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6 myths and facts about hair loss
If you’ve lived your life up until now with a full head of hair, it raises an eyebrow when you suddenly start to lose it. You might discover that your hairline is receding at a rate too fast for comfort, or the shower drain is always clogged with hair. If this is happening, you’re not alone. Almost 4 out of 10 men will experience significant hair loss and up to 1 in 4 women.
Hair loss isn’t the end of the world and there are things you can do about it, but there are also lots of misperceptions about the loss of hair, why it happens, and what it means. Here are some of the most common ideas about hair loss and whether they’re a myth or a fact.
Myth or Fact: Brushing Your Hair Too Much Causes Hair Loss
Myth. If you have a healthy scalp and hair, no amount of brushing will lead to significant hair loss. Other misperceptions are that hair loss is caused by wearing a hat, taking hot showers, or not keeping your hair clean. None of these are significant contributors to hair loss.
Most hair loss is genetic, due to androgenetic alopecia or male-pattern baldness. Even though you inherit the tendency, hair loss may not show up until middle-age or older. Androgenetic alopecia usually starts with a receding hairline and general thinning of the hair. However, men may experience a visible bald patch on the back of their head. Androgenetic alopecia can cause hair loss in women too, but the thinning is usually diffuse across the scalp. Women are usually spared discrete bald spots.
In people who are genetically susceptible to androgenetic alopecia, the male hormone, testosterone, plays a role. Testosterone converts to dihydrotestosterone (DHT) and this causes the hair follicles to shrink, leading to hair loss.
Myth or Fact: You Inherit Hair Loss from Your Father
Myth: You can inherit androgenetic alopecia from your mother or father’s side of the family. However, since inheritance of this condition is through dominant inheritance patterns, you’re more likely to experience it if you have a number of males in your family who have it. There isn’t a single gene that determines whether you get this condition. Susceptibility is caused by the interaction between more than one gene.
Myth or Fact: Stress Can Cause Hair Loss
Fact. Even though androgenetic alopecia is the most common cause of hair loss, chronic physical and mental stress can cause hair thinning too. Another common cause in young women is excessive calorie restriction, leading to nutritional deficiency. Less appreciated is the fact that some medications and medical conditions can cause hair loss. One of the most common health conditions that causes thinning hair is hypothyroidism, the medical term for an under-active thyroid gland. A simple blood test can determine whether you have it. Some autoimmune conditions can also cause hair thinning or hair loss. These causes are less common than androgenetic alopecia.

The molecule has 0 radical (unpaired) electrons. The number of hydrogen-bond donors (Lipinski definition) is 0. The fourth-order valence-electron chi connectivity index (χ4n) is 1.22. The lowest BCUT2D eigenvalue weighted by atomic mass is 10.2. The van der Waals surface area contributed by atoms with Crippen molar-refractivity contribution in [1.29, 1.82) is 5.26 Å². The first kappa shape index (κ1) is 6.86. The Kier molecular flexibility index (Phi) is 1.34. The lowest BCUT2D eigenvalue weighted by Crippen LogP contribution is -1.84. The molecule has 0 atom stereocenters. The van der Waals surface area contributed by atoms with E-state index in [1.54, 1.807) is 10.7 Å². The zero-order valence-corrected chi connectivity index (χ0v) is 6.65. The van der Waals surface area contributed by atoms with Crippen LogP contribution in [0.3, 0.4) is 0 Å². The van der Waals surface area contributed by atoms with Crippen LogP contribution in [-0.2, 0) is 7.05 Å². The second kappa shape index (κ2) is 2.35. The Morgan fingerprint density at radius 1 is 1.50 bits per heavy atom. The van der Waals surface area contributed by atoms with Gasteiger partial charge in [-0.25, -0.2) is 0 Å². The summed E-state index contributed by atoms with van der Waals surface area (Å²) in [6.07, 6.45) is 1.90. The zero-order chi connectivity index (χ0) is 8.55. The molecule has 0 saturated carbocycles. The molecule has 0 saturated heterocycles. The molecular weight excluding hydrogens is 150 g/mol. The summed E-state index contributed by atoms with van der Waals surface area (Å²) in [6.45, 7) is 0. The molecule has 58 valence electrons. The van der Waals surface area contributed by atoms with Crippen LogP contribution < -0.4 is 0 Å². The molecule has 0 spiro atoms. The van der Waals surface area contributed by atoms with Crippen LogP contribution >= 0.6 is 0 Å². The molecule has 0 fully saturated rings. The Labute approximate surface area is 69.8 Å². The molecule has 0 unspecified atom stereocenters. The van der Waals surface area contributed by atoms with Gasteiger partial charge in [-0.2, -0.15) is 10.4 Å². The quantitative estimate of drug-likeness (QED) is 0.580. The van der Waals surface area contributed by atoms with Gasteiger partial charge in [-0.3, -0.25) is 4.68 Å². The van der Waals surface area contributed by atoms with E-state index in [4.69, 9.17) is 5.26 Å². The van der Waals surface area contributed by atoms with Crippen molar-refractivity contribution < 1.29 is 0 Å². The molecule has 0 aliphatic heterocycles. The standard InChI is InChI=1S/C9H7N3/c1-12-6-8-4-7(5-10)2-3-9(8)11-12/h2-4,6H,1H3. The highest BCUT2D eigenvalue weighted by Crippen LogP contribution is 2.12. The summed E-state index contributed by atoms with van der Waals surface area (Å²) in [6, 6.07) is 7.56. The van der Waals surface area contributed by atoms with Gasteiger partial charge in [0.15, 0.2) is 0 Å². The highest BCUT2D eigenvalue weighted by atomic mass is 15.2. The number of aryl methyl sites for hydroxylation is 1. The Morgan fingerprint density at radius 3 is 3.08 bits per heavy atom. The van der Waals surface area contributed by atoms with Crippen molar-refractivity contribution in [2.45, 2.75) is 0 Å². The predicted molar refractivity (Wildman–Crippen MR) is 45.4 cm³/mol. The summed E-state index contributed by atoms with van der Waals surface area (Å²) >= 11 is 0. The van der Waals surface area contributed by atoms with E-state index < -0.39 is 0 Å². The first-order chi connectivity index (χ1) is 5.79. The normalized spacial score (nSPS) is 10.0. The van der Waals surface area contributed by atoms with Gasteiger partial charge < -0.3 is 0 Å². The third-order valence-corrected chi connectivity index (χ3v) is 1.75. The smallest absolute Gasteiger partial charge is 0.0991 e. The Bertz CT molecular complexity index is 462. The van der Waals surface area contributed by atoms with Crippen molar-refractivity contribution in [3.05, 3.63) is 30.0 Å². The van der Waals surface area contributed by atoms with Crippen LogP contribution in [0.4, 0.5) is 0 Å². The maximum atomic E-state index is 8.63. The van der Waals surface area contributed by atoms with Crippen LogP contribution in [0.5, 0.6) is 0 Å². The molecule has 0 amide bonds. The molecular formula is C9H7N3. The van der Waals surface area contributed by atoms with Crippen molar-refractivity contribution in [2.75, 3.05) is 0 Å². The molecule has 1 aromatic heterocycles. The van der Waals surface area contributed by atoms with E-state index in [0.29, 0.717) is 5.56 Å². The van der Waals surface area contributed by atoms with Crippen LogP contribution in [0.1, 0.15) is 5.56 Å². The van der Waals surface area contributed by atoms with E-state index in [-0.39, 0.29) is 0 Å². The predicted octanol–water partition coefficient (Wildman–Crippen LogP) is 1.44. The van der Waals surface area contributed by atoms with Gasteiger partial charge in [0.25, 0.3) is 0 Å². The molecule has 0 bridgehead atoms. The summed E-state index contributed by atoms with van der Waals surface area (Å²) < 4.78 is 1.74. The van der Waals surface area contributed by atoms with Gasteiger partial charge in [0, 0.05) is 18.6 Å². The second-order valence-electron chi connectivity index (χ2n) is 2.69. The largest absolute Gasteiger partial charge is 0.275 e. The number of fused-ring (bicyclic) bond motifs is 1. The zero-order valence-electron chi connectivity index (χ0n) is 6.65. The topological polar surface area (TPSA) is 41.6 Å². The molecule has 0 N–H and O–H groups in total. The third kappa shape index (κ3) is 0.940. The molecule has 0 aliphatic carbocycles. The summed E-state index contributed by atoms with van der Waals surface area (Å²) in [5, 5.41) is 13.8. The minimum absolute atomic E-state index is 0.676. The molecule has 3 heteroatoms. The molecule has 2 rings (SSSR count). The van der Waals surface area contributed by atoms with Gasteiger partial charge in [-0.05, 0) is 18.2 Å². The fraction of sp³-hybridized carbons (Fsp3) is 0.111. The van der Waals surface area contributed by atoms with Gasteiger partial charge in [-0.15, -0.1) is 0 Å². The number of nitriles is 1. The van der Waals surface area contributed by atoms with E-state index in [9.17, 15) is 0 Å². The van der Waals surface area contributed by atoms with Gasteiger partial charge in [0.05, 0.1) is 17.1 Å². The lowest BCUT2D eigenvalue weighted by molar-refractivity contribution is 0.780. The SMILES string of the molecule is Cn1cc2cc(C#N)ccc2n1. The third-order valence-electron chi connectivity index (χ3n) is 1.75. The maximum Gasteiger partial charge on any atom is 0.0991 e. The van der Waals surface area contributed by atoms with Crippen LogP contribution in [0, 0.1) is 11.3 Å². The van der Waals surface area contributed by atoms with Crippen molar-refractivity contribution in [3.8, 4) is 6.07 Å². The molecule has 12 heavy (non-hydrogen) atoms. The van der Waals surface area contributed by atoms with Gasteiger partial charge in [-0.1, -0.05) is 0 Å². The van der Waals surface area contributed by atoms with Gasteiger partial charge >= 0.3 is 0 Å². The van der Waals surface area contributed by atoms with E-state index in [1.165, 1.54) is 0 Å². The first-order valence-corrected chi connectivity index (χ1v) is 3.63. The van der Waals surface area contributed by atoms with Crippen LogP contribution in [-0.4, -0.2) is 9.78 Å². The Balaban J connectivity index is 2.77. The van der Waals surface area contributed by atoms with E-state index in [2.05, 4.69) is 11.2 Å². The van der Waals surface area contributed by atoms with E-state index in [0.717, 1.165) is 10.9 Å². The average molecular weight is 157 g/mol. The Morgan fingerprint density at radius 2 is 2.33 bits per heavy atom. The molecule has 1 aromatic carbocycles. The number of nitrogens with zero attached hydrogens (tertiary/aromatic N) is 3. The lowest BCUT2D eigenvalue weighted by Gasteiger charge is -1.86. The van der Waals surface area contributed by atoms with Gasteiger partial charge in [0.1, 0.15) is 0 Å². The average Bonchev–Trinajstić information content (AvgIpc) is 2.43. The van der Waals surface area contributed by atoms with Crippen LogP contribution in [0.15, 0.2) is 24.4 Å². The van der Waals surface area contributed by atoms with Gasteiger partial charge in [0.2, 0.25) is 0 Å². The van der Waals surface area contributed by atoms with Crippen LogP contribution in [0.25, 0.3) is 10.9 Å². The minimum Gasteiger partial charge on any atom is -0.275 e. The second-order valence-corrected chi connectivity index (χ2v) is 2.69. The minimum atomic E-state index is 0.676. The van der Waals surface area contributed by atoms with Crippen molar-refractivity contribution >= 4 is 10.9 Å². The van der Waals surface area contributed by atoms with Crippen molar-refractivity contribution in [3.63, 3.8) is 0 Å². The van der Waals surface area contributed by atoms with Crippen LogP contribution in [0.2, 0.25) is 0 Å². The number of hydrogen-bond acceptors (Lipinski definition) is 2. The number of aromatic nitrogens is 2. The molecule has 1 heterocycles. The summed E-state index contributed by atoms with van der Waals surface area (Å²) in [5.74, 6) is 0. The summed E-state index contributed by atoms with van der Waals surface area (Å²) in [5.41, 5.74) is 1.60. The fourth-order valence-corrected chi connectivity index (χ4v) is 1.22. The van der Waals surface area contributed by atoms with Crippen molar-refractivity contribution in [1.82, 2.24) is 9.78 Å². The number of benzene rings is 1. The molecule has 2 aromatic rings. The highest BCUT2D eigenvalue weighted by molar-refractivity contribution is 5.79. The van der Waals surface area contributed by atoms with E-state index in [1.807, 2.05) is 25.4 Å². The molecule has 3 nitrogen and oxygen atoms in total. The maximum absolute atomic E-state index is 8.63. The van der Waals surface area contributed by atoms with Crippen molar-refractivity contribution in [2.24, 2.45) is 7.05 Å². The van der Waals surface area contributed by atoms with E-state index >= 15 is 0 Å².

Myth or Fact: Vitamins Can Stop Hair Loss
Mostly a myth. If you’re deficient in certain vitamins, supplementing with that vitamin may prevent further hair loss. However, taking supplements when you aren’t deficient will have little effect. Some vitamin deficiencies that may cause hair loss include deficiency of B-vitamins, including riboflavin, biotin, folate, and vitamin B12. Low vitamin D can also cause hair loss in some people. Mineral deficiencies linked with hair loss include iron, selenium and zinc. Unless you’re deficient, don’t count on a supplement to make a difference.
Myth or Fact: Some Medications Can Help with Hair Loss
Fact. A drug called finasteride blocks the conversion of testosterone to DHT, thereby preventing shrinkage of the hair follicles. If you don’t like the idea of taking an oral medication, you have another option, minoxidil topical cream or gel, which you apply to your head. The active ingredient dilates blood vessels in the scalp, thereby reducing hair loss. Using it consistently can lead to regrowth, but once you start, don’t stop or the hair loss will recur.
Myth or Fact: If the Above Treatments Don’t Work, You’re Out of Luck
Myth. If minoxidil and finasteride don’t work, you have other options. Another alternative is a laser hair comb, a special comb approved by the FDA that uses a laser to stimulate the shrinking hair follicles. The comb also increases blood flow to the scalp and stimulates the production of a hormone called ADP. This combination of events stimulates hair growth. However, it won’t cause new hair to grow in areas that are already bald. The results people get with these combs vary widely.
If you have bald areas that aren’t responding to any treatments, your best option might be a hair transplant. This procedure takes hair from areas that have enough hair and places them where they’re needed, in balding areas. If there isn’t enough available hair, the surgeon can even use hair from a beard. The downside to a hair transplant, other than the cost, is you won’t get a full head of hair until at least a year has passed. The hair first grows in thin, breaks off, and grows in again thicker.
The Bottom Line
Hair loss is something you can treat these days, so you don’t have to bemoan the loss of every strand. Be sure you’re doing the basics to keep your hair and scalp healthy. If you have long hair, don’t pull it back into a tight ponytail. This places added stress on the scalp and can lead to reversible hair loss. Eat a nutrient-dense diet and don’t go on a very low-calorie diet. Learn techniques for managing stress and see your physician regularly to make sure you don’t have a health problem that causes hair loss. Also, ask your physician to review your medications and make sure you’re not taking one that causes hair thinning. Keep in mind that it’s normal to lose 50 to 100 hairs per day.